Debt Collection Settlements: Can Parties Include Terms for Future Deals?

Handshake to represent debt collection settlements.An issue that comes up time and time again in debt collection settlements is whether parties can continue doing business together even though the creditor has placed the account for collection. If so, can a settlement agreement anticipate and include future deals?

It happens more often than you would think. There are parties who enjoy a mutually profitable relationship before the non-payment of a receivable. Forced to collect, the creditor, whether directly or by virtue of their credit insurance policy, had no choice but to report and pursue payment of the debt.

Now that a debt collection attorney is involved, can the parties move forward and conduct new business?

If desired, the parties can do new business with one another.

In fact, sometimes it happens that the non-paying customer insists the parties transact new business with each other. This happens with clients in all industries, but we find it especially common in specialty chemical clients in situations where the debtors rely on the products they’ve been cut off from due to non-payment.

The debtor may allege their business can not survive without the creditor’s product. Without transacting new business, the debtor would be unable to make payments on the aged receivable or future sales of the product.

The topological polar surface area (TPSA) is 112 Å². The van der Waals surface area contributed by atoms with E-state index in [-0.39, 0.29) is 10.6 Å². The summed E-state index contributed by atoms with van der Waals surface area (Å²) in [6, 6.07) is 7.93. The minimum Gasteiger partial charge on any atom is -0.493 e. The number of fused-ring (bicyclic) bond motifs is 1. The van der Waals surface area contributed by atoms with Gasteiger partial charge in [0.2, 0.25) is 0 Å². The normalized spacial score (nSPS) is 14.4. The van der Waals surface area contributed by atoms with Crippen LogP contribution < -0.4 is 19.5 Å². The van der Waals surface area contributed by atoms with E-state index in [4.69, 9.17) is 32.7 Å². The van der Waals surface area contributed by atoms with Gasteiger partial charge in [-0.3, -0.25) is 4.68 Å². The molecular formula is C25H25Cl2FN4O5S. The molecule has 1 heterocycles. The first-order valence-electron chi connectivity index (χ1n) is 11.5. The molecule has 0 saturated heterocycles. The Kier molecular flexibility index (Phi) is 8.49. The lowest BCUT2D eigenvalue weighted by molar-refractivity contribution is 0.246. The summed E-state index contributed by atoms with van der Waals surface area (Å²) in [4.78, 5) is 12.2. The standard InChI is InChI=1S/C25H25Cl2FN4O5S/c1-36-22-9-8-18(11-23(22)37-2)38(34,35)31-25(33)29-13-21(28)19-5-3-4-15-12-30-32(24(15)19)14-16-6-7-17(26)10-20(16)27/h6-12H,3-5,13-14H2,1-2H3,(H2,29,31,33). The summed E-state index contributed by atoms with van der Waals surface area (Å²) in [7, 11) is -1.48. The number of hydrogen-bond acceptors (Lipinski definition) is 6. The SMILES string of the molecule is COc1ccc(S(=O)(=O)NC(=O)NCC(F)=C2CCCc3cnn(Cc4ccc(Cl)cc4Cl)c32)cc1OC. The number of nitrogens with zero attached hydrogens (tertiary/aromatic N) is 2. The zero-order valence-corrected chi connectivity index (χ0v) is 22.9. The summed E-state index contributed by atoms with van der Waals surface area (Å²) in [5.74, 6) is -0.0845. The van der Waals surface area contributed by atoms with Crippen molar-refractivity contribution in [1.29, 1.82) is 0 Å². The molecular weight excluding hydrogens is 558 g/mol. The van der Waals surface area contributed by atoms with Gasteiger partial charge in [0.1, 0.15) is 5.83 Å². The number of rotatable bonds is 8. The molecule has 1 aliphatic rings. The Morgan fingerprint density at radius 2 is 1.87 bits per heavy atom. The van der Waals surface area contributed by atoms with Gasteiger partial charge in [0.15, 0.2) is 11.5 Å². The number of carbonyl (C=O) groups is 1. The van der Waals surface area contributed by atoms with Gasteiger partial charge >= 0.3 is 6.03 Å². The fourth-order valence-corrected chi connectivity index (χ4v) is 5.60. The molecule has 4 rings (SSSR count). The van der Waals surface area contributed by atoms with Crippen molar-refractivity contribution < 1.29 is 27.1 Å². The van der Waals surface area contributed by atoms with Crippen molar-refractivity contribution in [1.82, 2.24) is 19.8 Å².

Including Terms for Future Deals

Aside from the issue of doing business with a past non-payer and the creditor’s credit policy, can the new deal be incorporated into an agreement that addresses settling the old receivable?

Yes, definitely. Terms may be included and protection offered in a stipulation of settlement supplemented by a confession of judgment, UCCs, and the like to address old balances and new business.

Take the specialty chemical manufacturing client and their nonpaying client. The creditor made the decision that despite the aged receivable and the ensuing litigation that the relationship was and could still be profitable. Supplying the debtor was the right decision for them.

We were able to prepare an agreement which:

  1. Allowed the client to bypass their agreement and the need to expend fees and costs to pursue arbitration (required in the event of a fee dispute)
  2. Resolved the claim placed for collection by incorporating terms of repayment: a payment schedule for the aged receivable, with an outcome favorable to the client in the event payment(s) were missed
  3. Provided terms of a new transaction(s) in the agreement. In this instance, because only a 50% deposit was being paid on the new goods, the remaining 50% was payable net 30 days. Since the underlying claim placed with Frank, Frank, Goldstein & Nager did not include or anticipate the additional sale(s), we were able to obtain and file UCC financing statements on the purchaser’s inventory and by working with collection counsel in the debtor’s state, have executed their states’ equivalent of a confession of judgment.

The client and their customer were both pleased with the outcome. Each got what they wanted.

Although doing “new business” with a delinquent customer is not right for every creditor, it’s good to know that you can. Frank, Frank, Goldstein & Nager has the experience to help you navigate debt collection settlements and more. To learn more, contact us for a free consultation.